Nathan Vanderlaan, MJLST Staffer
Over the past several years, antibiotic resistance in humans has become one of the leading health concerns in the United States. Many heads are turning towards the U.S. farming industry, and the antibiotic consumption by animals as a leading culprit. Today, about 80% of all antibiotic consumption in the United States is attributable to animal consumption. Many argue that unless the government takes stronger regulatory stances on the animal consumption of antibiotics, an inability to effectively fight a number of illnesses due to antibiotic resistance will be on the horizon.
In her article “Slowing Antibiotic Resistance by Decreasing Antibiotic Use in Animals,” Jennifer Nomura argues that the FDA should implement a total ban on the use of antibiotics in animals that are also used therapeutically in humans. Currently, the FDA has taken the position that there is no definitive proof that antibiotic use in animals leads to greater resistance in humans. As such, they intend to allow producers to continue to use antibiotics used to treat humans in farming practices until a scientific correlation between resistance and farm use is established. Nomura advocates that the FDA transition from this “wait-and-see” policy and enter the realm of stiff antibiotic regulation. She argues that the FDA is under such an obligation based on their duty to minimize risks to human health. However, this duty may suggest that the FDA should not rush into a total ban on antibiotics also used in human health.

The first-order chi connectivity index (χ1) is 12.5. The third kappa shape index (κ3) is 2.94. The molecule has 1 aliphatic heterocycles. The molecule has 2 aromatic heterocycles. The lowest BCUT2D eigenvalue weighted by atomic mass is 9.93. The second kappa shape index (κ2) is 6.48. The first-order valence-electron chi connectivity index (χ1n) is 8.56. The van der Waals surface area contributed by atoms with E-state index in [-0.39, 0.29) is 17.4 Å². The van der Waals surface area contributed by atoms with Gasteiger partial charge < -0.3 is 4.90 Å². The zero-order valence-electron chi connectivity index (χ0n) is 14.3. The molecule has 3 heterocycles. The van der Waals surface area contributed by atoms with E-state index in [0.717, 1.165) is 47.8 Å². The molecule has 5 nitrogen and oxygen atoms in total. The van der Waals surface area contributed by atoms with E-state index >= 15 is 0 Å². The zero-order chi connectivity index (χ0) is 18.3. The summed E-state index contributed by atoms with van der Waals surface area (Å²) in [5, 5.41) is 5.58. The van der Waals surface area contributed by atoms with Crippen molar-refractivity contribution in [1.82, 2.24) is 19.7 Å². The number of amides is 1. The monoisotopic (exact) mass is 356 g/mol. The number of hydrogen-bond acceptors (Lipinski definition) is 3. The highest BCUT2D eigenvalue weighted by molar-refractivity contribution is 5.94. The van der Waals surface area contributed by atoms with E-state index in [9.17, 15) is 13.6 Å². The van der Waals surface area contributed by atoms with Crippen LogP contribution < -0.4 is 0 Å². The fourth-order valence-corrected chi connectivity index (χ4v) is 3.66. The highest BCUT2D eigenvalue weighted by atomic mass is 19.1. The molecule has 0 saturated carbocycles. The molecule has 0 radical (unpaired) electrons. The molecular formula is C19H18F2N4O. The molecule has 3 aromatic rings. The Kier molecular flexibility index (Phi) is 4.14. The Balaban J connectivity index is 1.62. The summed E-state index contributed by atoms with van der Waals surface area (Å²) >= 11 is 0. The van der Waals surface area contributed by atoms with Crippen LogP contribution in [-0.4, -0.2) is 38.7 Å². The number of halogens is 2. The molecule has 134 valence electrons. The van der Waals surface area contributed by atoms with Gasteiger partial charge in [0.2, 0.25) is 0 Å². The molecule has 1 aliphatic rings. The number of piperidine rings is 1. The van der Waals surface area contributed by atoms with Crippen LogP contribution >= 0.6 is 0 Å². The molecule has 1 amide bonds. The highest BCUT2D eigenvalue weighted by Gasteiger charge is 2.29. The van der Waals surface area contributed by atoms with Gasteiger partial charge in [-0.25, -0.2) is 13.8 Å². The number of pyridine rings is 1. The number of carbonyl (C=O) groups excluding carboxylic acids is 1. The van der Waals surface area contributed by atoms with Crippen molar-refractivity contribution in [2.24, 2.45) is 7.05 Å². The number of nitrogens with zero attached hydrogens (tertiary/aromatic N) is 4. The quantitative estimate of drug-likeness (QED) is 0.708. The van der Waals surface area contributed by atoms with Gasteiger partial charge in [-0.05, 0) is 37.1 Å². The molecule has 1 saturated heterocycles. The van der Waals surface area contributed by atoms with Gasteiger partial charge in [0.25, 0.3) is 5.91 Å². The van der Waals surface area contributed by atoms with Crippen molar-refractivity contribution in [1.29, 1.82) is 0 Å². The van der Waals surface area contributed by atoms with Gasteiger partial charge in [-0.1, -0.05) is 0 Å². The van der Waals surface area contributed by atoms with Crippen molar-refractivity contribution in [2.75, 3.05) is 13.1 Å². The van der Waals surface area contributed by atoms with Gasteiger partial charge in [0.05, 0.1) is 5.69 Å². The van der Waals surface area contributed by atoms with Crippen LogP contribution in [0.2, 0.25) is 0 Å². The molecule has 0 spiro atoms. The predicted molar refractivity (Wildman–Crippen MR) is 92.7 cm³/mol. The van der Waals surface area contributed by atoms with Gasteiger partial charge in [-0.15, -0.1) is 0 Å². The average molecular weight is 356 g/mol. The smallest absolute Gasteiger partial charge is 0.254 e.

An all-out ban on such antibiotics may in fact have a more detrimental impact on human health. The potential that a ban would lead to increased incidence of disease cannot be underscored. While Nomura suggest that disease may be kept down due to improved farming practices, the reality of creating the infrastructure to promote such practices may not be feasible for a country with such high meat production. And although several countries have been successful in making the transition from these kinds of antibiotics, their success may not be entirely indicative of the success a large country like the U.S. will have. If the incidence of disease goes up after a ban, consumers will likely suffer medically and financially, and these risks cannot impulsively be set aside.
Nonetheless, the FDA must take notice of the growing problem of antibiotic resistance. Resistance is giving rise to “super-bugs” and leading to more unpreventable deaths every year. While steps must be taken to address these growing concerns, any action taken by the FDA should not be hasty. Instead of an outright ban on all antibiotics used for humans as well, the FDA should do a full risk analysis regarding the impact giving these drugs to animals poses to humans. Then the FDA should conduct an individual analysis of the highest risk antibiotics being used, tackle these antibiotics first, and then slowly transition away from the use of certain antibiotics once it is determined such a transition will not threaten the health of humans or the nations live stock.